July 2, 2006
Hollywood fighting back
The Associated Press
SHANGHAI, CHINA — In its battle against near-universal Chinese piracy of Hollywood blockbusters, Warner Bros.' weapon of choice is a little white price tag smaller than a postage stamp.
Last year, the home entertainment giant began selling selected movies with price tags of only $2.75 in major Chinese cities, aiming to carve out a market for relatively affordable but high-quality, legitimate versions of movies in a sea of counterfeit products selling for less than a dollar.
"The reason why piracy's come along is that there weren't enough products at the right price soon enough," said Tony Vaughan, managing director of CAV Warner Home Entertainment Co., Warner Bros.' joint venture distribution company in China.
Warner's strategy has been "to build a legitimate, viable offering for the Chinese consumer," he said.
The war against rampant counterfeit movies, drugs and other products is moving from China's back alleys and sidewalks into boardrooms and laboratories. Companies that once relied on lawsuits and police raids are diversifying their strategies, turning to competitive pricing and trying out new technologies to even up seemingly overwhelming odds.
Drug-maker Pfizer Inc. of New London, Conn., is experimenting with attaching small, radio-frequency identification chips to track packages of its erectile disfunction drug Viagra, popular knockoffs of which are widely available. The RFID tags, attached to packaging, can be scanned by a pharmacist to detect product codes showing their authenticity, and presumably weeding out fakes.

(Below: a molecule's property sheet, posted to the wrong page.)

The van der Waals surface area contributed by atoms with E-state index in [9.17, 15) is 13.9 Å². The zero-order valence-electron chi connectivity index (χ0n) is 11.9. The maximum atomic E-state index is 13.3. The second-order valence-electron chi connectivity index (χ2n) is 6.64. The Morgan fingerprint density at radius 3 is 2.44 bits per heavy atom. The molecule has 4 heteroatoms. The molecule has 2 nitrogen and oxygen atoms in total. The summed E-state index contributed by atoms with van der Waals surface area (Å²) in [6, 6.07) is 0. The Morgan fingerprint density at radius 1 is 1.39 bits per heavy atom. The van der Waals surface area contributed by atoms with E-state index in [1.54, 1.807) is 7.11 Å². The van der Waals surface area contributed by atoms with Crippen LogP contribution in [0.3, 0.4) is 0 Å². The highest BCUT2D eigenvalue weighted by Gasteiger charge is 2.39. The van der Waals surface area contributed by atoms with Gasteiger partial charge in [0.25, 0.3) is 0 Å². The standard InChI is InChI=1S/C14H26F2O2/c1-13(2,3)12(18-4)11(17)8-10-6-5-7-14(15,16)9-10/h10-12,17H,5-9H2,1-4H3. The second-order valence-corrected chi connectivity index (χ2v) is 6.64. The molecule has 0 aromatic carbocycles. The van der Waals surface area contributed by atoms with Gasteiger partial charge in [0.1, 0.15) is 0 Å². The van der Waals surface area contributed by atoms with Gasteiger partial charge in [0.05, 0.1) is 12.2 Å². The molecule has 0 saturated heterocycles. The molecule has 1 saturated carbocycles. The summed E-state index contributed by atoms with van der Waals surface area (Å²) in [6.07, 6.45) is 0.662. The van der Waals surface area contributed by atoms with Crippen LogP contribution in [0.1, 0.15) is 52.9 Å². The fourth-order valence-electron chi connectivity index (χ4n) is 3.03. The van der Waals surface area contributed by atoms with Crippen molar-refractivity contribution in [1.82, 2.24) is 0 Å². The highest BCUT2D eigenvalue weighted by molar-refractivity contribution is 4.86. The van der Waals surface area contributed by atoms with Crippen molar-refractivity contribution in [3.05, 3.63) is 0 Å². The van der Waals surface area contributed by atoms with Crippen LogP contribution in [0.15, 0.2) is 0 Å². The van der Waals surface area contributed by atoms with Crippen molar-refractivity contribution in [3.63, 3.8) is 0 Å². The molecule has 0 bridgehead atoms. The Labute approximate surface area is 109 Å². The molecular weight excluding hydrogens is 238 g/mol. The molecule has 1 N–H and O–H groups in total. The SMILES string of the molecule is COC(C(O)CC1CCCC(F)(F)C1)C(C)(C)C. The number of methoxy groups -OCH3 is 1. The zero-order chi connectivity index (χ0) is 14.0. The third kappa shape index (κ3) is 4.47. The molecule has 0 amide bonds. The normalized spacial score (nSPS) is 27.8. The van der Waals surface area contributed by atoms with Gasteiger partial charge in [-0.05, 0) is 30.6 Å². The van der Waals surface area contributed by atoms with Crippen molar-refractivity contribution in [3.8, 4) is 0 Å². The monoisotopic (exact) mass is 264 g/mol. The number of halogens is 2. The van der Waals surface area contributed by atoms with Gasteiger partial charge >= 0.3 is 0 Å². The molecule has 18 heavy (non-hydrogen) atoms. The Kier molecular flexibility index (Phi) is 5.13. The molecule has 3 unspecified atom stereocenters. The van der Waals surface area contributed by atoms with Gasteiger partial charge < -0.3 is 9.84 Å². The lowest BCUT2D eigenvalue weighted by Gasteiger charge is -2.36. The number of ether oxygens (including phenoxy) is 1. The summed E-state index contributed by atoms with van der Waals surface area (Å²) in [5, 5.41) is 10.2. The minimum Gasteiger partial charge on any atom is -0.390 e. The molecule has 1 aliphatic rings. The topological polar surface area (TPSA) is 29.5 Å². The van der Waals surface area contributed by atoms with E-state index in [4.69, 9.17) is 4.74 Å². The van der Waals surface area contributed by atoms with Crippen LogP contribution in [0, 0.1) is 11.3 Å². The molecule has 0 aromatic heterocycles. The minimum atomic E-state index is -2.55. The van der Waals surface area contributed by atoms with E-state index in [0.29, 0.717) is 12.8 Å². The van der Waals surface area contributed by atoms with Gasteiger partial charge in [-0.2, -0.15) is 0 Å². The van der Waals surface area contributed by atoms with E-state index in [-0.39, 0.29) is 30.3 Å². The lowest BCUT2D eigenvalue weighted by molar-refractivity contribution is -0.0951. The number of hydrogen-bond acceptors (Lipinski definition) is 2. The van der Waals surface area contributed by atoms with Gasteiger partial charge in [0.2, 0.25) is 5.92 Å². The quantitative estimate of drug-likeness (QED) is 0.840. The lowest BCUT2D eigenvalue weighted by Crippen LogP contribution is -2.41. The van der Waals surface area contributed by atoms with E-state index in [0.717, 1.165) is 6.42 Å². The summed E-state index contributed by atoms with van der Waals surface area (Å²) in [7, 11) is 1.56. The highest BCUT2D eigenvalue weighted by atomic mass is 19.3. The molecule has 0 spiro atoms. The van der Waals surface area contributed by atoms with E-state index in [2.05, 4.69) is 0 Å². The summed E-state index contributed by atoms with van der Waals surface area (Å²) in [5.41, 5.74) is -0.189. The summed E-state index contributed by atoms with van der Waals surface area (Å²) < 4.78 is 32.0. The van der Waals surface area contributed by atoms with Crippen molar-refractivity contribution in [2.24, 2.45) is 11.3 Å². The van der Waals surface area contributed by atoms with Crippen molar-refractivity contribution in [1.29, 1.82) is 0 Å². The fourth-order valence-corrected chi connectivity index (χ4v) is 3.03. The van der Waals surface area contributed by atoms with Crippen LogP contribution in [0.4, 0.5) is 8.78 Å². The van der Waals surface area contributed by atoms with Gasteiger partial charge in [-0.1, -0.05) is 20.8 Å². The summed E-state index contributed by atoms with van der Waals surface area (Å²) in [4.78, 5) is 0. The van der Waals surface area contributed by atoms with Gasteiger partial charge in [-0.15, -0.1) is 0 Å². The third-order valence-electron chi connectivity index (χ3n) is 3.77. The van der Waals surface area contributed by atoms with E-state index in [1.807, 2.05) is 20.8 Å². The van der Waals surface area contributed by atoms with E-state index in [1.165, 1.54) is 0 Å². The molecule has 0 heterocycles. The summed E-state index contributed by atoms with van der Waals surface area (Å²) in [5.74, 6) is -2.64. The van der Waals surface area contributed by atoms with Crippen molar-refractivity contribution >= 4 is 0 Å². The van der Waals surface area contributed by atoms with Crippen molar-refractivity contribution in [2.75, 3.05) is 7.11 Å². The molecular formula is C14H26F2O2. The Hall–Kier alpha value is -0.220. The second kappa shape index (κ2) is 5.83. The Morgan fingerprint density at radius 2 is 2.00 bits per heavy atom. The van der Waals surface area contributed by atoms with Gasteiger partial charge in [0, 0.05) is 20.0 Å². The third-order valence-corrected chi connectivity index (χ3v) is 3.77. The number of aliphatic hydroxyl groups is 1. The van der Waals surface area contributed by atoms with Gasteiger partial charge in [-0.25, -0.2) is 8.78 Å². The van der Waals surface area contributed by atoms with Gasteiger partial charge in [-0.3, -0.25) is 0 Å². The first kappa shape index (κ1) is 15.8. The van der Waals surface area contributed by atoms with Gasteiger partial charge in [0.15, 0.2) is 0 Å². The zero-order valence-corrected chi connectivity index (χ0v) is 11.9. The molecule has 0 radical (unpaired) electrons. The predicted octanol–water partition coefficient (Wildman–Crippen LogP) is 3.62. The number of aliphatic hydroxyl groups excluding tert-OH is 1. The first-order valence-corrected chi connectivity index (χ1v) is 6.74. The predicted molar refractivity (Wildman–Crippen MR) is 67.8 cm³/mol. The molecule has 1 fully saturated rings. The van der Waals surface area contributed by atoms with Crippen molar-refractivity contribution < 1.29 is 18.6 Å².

Confronted with widespread piracy of computer software, Microsoft Corp. is using new products and advertising to promote the benefits of legitimate software. The new Windows Genuine Advantage program checks the authenticity of a user's software and provides access to Microsoft software and other benefits for Windows XP users. The company is also offering low-cost versions of Windows starter software in some countries.
"Do you really want an 'adventure?'" says a Microsoft banner greeting arriving passengers at Shanghai's Hongqiao Airport.
Lian Hoon Lim, a consultant at AT Kearney in Hong Kong, recommends a "portfolio approach" to clients: A combination of secrecy, careful research of local partners, new technology and business strategies, as well legally enforcing patents and trademark rights.
"It's not a problem for which there is a clear silver bullet," Lian said. "The message is that people who want to do business in China have to expect to spend money to protect themselves."
Worldwide, sales of counterfeit products may run as high as $650 billion a year, the International Chamber of Commerce in Geneva estimates. The global black market for counterfeit pharmaceuticals is worth up to $32 billion.
In many industries, China accounts for the largest share of pirated products. International criminal syndicates are devoting increasing technical prowess to foil anti-counterfeiting packaging and extend their distribution into major Western markets, said Lee Bromberg, head of the patent litigation department at the Boston-based law firm Bromberg & Sunstein.